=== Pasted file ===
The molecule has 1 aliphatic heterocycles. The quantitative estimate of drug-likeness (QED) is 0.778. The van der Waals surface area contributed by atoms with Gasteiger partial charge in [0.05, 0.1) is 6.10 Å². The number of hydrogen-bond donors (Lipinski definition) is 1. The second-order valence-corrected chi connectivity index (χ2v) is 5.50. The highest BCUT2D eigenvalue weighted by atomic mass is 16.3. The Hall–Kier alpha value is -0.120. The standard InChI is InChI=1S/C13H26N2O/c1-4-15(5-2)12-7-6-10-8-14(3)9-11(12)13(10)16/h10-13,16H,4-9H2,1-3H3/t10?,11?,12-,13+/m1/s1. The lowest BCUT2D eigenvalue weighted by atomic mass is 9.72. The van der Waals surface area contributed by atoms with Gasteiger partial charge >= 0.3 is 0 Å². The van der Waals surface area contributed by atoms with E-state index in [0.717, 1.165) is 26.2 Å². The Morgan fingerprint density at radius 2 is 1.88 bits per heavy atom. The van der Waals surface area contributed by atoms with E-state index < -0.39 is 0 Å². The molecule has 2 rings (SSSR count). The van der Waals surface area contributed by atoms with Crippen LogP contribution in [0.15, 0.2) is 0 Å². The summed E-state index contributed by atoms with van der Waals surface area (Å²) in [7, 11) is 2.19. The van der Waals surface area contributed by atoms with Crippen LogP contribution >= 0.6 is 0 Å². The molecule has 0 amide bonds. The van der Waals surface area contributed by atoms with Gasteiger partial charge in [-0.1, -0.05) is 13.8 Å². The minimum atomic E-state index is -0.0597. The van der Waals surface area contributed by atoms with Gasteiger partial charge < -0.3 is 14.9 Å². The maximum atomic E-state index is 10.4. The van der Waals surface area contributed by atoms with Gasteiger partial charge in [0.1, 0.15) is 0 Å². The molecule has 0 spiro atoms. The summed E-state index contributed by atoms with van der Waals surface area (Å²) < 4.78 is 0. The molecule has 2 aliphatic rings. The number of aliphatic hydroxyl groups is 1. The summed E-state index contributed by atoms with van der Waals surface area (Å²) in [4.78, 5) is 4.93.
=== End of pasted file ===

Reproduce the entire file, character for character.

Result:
The molecule has 1 aliphatic heterocycles. The quantitative estimate of drug-likeness (QED) is 0.778. The van der Waals surface area contributed by atoms with Gasteiger partial charge in [0.05, 0.1) is 6.10 Å². The number of hydrogen-bond donors (Lipinski definition) is 1. The second-order valence-corrected chi connectivity index (χ2v) is 5.50. The highest BCUT2D eigenvalue weighted by atomic mass is 16.3. The Hall–Kier alpha value is -0.120. The standard InChI is InChI=1S/C13H26N2O/c1-4-15(5-2)12-7-6-10-8-14(3)9-11(12)13(10)16/h10-13,16H,4-9H2,1-3H3/t10?,11?,12-,13+/m1/s1. The lowest BCUT2D eigenvalue weighted by atomic mass is 9.72. The van der Waals surface area contributed by atoms with Gasteiger partial charge >= 0.3 is 0 Å². The van der Waals surface area contributed by atoms with E-state index in [0.717, 1.165) is 26.2 Å². The Morgan fingerprint density at radius 2 is 1.88 bits per heavy atom. The van der Waals surface area contributed by atoms with E-state index < -0.39 is 0 Å². The molecule has 2 rings (SSSR count). The van der Waals surface area contributed by atoms with Crippen LogP contribution in [0.15, 0.2) is 0 Å². The summed E-state index contributed by atoms with van der Waals surface area (Å²) in [7, 11) is 2.19. The van der Waals surface area contributed by atoms with Crippen LogP contribution >= 0.6 is 0 Å². The molecule has 0 amide bonds. The van der Waals surface area contributed by atoms with Gasteiger partial charge in [-0.1, -0.05) is 13.8 Å². The minimum atomic E-state index is -0.0597. The van der Waals surface area contributed by atoms with Gasteiger partial charge < -0.3 is 14.9 Å². The maximum atomic E-state index is 10.4. The van der Waals surface area contributed by atoms with Gasteiger partial charge in [0.1, 0.15) is 0 Å². The molecule has 0 spiro atoms. The summed E-state index contributed by atoms with van der Waals surface area (Å²) < 4.78 is 0. The molecule has 2 aliphatic rings. The number of aliphatic hydroxyl groups is 1. The summed E-state index contributed by atoms with van der Waals surface area (Å²) in [4.78, 5) is 4.93.